For most students pursuing management courses, learning the coursework is easy, especially if they have passion and dedication. The headache starts when they have to write a research paper either as a term paper, master’s thesis, or dissertation. If you are stuck and wondering how to write a management research paper, this article will teach you the step-by-step process of writing such papers.
Table of Content
1.1 What Is a Management Research Paper?
1.2How To Write a Management Research Paper: Step-by-Step Process
1.2.1 Selecting a Topic
1.2.2 Conducting Research
1.2.4 Writing the Paper
188.8.131.52 Thesis Statement
184.108.40.206 Literature Review
1.2.5 Create the Reference Section
1.2.6 Editing and Proofreading
1.3 Qualities of a Great Management Research Paper
1.4 Wrap up
What Is a Management Research Paper?
First, you cannot work on something that you don’t understand. To get you on board with writing your paper, let’s look at what is a management research paper.
A management research paper is an academic writing that documents an original study on a particular topic in a management course. The student or researcher identifies a topic related to management, conducts research, and creates a narrative or discussion from the findings. It can be an analytical, argumentative, persuasive, or expository text that explores a specific topic related to management.
How To Write a Management Research Paper: Step-by-Step Process
Writing a management research paper can be summarized in six steps. These are
Selecting a Topic
Choosing the research topic, also called the research question, is the first step in writing a good management research paper. Your course instructor or professor may provide topics to choose from, but mostly, you will need to come up with your topic. The key to writing a winning management research paper lies in the choice of the research question.
First, you need to choose a topic that ticks all the requirements provided by your professor or instructor. You may select an exciting topic, conduct extensive research and present a solid argument, but that will only earn you marks if it’s within the rules given by your supervisor.
Secondly, choose a current topic that seeks to solve real-life problems. One of the first things supervisors and professors look for in your research is the logic and practicability of your study. An excellent research paper should be a creative project that can use management knowledge to provide realistic solutions.
Lastly, select a topic that you can comfortably research. This includes a topic you are curious about, which interests you, and has available data. When brainstorming your research questions, do background research on the internet or books to gauge how much information is available. Even if a topic is interesting but the available data is little, leave it and pick another issue.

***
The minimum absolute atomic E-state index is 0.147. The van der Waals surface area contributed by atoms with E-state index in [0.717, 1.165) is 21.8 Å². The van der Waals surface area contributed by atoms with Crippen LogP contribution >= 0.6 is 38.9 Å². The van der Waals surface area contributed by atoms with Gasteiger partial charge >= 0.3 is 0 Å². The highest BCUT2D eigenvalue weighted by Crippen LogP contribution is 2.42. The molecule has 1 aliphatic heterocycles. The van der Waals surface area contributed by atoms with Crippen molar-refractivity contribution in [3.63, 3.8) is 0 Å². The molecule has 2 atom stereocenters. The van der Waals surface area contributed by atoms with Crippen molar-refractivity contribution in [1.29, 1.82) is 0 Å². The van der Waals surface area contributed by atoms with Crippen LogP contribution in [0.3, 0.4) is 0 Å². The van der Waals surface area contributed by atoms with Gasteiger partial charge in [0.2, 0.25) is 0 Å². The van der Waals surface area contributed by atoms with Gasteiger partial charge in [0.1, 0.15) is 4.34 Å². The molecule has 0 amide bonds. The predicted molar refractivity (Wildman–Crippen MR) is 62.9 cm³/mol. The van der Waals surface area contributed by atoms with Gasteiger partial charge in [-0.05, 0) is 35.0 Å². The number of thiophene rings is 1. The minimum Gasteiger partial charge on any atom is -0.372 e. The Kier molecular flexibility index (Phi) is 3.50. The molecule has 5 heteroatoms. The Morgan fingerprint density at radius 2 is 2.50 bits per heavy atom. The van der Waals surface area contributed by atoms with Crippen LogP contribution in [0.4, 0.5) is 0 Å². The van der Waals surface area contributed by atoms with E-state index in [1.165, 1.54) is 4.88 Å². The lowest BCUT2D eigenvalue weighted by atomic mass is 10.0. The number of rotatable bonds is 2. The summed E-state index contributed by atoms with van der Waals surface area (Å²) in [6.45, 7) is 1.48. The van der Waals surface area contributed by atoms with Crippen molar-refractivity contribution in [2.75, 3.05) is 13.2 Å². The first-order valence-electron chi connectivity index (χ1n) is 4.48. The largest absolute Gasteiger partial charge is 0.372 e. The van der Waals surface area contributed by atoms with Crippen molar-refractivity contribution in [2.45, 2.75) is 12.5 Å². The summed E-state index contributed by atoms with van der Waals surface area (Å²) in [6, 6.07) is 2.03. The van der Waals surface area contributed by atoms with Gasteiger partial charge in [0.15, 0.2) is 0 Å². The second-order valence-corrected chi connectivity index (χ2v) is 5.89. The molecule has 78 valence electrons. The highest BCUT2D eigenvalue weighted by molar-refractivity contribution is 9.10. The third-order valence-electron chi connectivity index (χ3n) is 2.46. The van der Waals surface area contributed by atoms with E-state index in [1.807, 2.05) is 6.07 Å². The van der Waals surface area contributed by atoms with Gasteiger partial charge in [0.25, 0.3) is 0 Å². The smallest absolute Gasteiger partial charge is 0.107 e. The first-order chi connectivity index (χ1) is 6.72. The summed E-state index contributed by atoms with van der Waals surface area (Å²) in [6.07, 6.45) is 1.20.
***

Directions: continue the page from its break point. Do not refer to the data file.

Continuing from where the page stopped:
A shallowly-written research paper will put off the professor or review panel. You want to capture the reader’s attention with solid, well-explained points that will leave them yearning to read more. For this reason, carry out extensive research on your research topic and note the ideas down.
There are several places to look, including hardcopy books, journals, online encyclopedias, websites, electronic books, and E-learning videos. Collect the relevant information, bookmark the books or online tabs, and write down key points in a notebook.
Conducting research is one of the most tiring steps when writing a management research paper due to the many primary and secondary resources you need to go through. Remember to note down the main ideas, author, publication, and other related information for citation purposes. It would be very tiring to gather the ideas only to realize that you don’t remember the page or site where you got the information.
Writing a management research paper can be tedious, especially with many ideas to present and analyze. Planning how your paper will look is essential because it makes your work neat and easy to manage.
Create an outline of topics and subtopics that will go into your text. These include an introduction, thesis statement, abstract, literature review, methodology, findings, discussion, and conclusion. Remember to check your professor’s instructions because some sections like the abstract are not universal.
As you note down your points, start with the strong points with comprehensive, easy to write explanations. Starting with unclear points whose argument doesn’t flow easily can overwhelm you and cause panic. If you panic, even the solid ideas disappear.
Writing the Paper
All along, you have been planning your paper; it’s now time to do the actual writing. This is the step where your writing and grammar skills are put to the test. You need to write down your key points and expound on them to produce several paragraphs. Transition phrases, the correct tenses, and choice of words will set apart an excellent research paper from a poorly written one.
Here are the main subtopics to focus on: